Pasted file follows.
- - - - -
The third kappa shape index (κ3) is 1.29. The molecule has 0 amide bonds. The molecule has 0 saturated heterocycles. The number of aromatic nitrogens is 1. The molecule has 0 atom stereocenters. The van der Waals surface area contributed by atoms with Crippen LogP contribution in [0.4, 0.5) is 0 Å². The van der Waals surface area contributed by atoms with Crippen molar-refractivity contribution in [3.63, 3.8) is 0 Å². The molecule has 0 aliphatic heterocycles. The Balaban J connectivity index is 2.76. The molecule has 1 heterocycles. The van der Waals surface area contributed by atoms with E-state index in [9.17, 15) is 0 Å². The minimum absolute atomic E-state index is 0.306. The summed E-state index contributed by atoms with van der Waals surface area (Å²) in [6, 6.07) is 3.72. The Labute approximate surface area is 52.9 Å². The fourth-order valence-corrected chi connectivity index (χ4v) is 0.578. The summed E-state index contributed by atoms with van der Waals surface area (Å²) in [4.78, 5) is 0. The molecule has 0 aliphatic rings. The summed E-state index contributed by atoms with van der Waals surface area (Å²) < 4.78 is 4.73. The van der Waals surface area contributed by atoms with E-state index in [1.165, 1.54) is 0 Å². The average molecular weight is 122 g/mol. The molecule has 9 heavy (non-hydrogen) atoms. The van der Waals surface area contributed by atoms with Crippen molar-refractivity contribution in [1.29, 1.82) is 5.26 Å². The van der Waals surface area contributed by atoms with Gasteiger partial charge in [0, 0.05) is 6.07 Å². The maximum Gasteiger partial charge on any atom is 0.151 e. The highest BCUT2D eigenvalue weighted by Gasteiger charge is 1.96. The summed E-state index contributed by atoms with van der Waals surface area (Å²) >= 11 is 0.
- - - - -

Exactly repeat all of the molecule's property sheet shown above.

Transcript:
The third kappa shape index (κ3) is 1.29. The molecule has 0 amide bonds. The molecule has 0 saturated heterocycles. The number of aromatic nitrogens is 1. The molecule has 0 atom stereocenters. The van der Waals surface area contributed by atoms with Crippen LogP contribution in [0.4, 0.5) is 0 Å². The van der Waals surface area contributed by atoms with Crippen molar-refractivity contribution in [3.63, 3.8) is 0 Å². The molecule has 0 aliphatic heterocycles. The Balaban J connectivity index is 2.76. The molecule has 1 heterocycles. The van der Waals surface area contributed by atoms with E-state index in [9.17, 15) is 0 Å². The minimum absolute atomic E-state index is 0.306. The summed E-state index contributed by atoms with van der Waals surface area (Å²) in [6, 6.07) is 3.72. The Labute approximate surface area is 52.9 Å². The fourth-order valence-corrected chi connectivity index (χ4v) is 0.578. The summed E-state index contributed by atoms with van der Waals surface area (Å²) in [4.78, 5) is 0. The molecule has 0 aliphatic rings. The summed E-state index contributed by atoms with van der Waals surface area (Å²) < 4.78 is 4.73. The van der Waals surface area contributed by atoms with E-state index in [1.165, 1.54) is 0 Å². The average molecular weight is 122 g/mol. The molecule has 9 heavy (non-hydrogen) atoms. The van der Waals surface area contributed by atoms with Crippen molar-refractivity contribution in [1.29, 1.82) is 5.26 Å². The van der Waals surface area contributed by atoms with Gasteiger partial charge in [0, 0.05) is 6.07 Å². The maximum Gasteiger partial charge on any atom is 0.151 e. The highest BCUT2D eigenvalue weighted by Gasteiger charge is 1.96. The summed E-state index contributed by atoms with van der Waals surface area (Å²) >= 11 is 0.